If the p-value is >5%, then the study is failed to reject the null hypothesis. It means that X does not Granger cause Y and vice versa. On the other hand, if the p-value is <5%, then the study rejects null hypothesis which denotes that X Granger causes Y and vice versa.

4 Findings and analysis

In this chapter, the study illustrates the empirical results after conducting the tests and analyzing the results. Here, first, it analyzes the stationarity level of the time series data through ADF test. Second, the study discusses about regression analysis—the impact of crude oil and natural gas on economic growth in the Caspian Sea region. Finally, it analyzes the pairs of variables through Granger causality test.

4.1 Unit Root Test Results for Stationarity

The study tested the time series data by using ADF to ascertain the stationarity of the data. It found the stationarity of all variables, which is considered in the study, at first difference and considering three lag length except one variable, crude oil production, which is stationary at first difference, but it considered six lag length.

The results of unit root test (ADF) of the economic variables, ADF test statistics, critical values at different percentage, and the level of stationarity are summarized in Table 1. The null hypothesis of this test is nonstationary; for that reason, the notion of this test is to reject the null hypothesis. Actually, the null hypothesis is rejected when the p-value is £0.05 (5% level of significance). Another way of rejecting the null hypothesis is the t-value. In this case, the null hypothesis is rejected when the t-value is greater than critical values. It is important to say that the test considers only absolute value (no negative sign). Therefore, considering the values of the unit root test, the findings of stationarity assure that there is no variable used in this analysis which has unit root in its time series data, in other words, all the variables are stationary—some are at 1% level and others are at 5%.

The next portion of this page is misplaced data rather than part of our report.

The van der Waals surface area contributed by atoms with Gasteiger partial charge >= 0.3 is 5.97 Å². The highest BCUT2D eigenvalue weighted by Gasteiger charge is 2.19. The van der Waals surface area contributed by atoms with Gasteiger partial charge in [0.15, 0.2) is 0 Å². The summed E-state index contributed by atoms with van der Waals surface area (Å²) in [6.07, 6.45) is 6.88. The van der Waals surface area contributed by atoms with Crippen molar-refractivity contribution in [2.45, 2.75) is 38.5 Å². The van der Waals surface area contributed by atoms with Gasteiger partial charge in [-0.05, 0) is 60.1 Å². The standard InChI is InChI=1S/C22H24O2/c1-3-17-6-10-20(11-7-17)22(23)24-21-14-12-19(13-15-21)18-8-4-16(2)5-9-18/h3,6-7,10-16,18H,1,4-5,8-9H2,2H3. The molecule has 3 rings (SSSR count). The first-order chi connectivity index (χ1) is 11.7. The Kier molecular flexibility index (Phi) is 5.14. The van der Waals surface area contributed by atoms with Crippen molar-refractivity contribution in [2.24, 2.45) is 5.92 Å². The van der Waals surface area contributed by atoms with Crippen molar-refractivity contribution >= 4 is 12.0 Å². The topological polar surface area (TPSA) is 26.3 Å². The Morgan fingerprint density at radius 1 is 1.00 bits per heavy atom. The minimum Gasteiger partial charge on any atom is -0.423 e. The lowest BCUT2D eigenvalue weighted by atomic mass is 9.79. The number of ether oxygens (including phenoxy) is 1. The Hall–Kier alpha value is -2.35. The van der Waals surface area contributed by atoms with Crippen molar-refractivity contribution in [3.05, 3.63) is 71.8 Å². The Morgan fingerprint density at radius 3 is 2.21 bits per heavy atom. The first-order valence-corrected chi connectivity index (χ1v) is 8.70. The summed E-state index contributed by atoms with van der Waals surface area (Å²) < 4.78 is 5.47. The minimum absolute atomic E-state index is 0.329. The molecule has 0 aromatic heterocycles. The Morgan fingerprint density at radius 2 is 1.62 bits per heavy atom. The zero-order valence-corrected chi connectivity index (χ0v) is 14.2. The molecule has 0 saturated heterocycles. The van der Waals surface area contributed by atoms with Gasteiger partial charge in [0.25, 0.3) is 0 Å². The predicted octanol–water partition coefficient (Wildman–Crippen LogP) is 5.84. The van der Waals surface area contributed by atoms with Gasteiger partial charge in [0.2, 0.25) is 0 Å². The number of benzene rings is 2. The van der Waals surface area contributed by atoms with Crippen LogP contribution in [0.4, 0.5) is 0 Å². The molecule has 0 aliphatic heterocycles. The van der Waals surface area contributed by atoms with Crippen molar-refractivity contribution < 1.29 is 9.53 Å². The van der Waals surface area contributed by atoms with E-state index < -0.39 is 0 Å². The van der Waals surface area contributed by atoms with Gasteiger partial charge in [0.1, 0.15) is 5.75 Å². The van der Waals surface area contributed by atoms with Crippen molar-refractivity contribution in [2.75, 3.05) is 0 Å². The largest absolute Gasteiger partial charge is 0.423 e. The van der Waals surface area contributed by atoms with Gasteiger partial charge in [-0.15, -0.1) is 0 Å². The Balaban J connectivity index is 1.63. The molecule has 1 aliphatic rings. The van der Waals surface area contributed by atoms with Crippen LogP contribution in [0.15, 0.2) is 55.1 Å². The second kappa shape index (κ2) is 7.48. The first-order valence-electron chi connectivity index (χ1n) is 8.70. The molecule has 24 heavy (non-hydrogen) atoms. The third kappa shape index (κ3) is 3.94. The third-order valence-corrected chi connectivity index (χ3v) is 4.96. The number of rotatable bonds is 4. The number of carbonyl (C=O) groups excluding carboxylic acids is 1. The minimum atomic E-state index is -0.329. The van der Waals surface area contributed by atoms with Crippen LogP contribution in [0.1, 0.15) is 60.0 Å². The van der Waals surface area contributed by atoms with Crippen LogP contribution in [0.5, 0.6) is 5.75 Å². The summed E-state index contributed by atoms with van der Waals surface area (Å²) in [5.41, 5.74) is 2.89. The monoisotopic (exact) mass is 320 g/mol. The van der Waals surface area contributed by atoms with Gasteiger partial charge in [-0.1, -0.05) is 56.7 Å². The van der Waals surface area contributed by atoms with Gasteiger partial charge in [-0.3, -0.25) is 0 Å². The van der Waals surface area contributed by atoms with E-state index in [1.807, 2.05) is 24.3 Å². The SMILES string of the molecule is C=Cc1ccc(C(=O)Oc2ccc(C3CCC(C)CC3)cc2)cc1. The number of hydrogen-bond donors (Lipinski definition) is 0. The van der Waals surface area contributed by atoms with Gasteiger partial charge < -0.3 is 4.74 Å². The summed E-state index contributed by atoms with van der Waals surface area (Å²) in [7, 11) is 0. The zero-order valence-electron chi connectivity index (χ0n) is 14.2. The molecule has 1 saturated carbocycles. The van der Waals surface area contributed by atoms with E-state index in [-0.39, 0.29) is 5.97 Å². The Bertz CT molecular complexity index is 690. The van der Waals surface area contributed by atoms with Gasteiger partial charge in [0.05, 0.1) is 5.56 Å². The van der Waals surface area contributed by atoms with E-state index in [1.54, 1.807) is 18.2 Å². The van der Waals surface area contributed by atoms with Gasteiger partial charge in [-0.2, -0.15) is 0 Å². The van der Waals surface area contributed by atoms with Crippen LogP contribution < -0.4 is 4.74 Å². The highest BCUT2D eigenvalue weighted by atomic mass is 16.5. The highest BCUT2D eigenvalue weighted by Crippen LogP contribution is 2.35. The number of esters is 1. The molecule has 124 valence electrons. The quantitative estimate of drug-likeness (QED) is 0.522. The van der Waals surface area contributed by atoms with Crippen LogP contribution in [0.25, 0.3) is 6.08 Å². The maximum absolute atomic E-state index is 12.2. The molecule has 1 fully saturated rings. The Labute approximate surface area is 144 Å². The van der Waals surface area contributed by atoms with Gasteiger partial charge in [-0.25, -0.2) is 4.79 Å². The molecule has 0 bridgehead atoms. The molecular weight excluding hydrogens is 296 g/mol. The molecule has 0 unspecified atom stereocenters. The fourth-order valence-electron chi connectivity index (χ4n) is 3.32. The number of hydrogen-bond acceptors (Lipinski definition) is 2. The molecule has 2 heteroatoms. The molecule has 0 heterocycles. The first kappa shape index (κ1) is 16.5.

Table 1

ADF test results

Variablest-ADF statisticCritical (1%)Critical (5%)Con.
GDP-2.065634*-2.708094-1.962813S. (D1)
COR-3.567248*-3.920350-3.065585S. (D1)
COPRO-2.965859**-2.792154-1.977738S. (D1)
COP-3.245009*-3.886751-3.052169S. (D1)
COEX-1.976553*-2.708094-1.962813S. (D1)
NGR-4.768303**-3.886751-3.052169S. (D1)
NGPRO-3.965802**-3.886751-3.052169S. (D1)
NGP-5.384605**-3.886751-3.052169S. (D1)
NGEX-4.875451**-3.886751-3.052169S. (D1)
Source: Eviews (authors’ computation)
Note: *Stationarity at 5% level of significance; **indicating stationarity at 1% level of significance
Abbreviations: ADF, augmented Dickey–Fuller; COEX, crude oil export; COP, crude oil price; COPRO, crude oil production; COR, crude oil reserve; GDP, gross domestic product; NGEX, natural gas export; NGP, natural gas price; NGPRO, natural gas production; NGR, natural gas reserve

4.2 Regression Analysis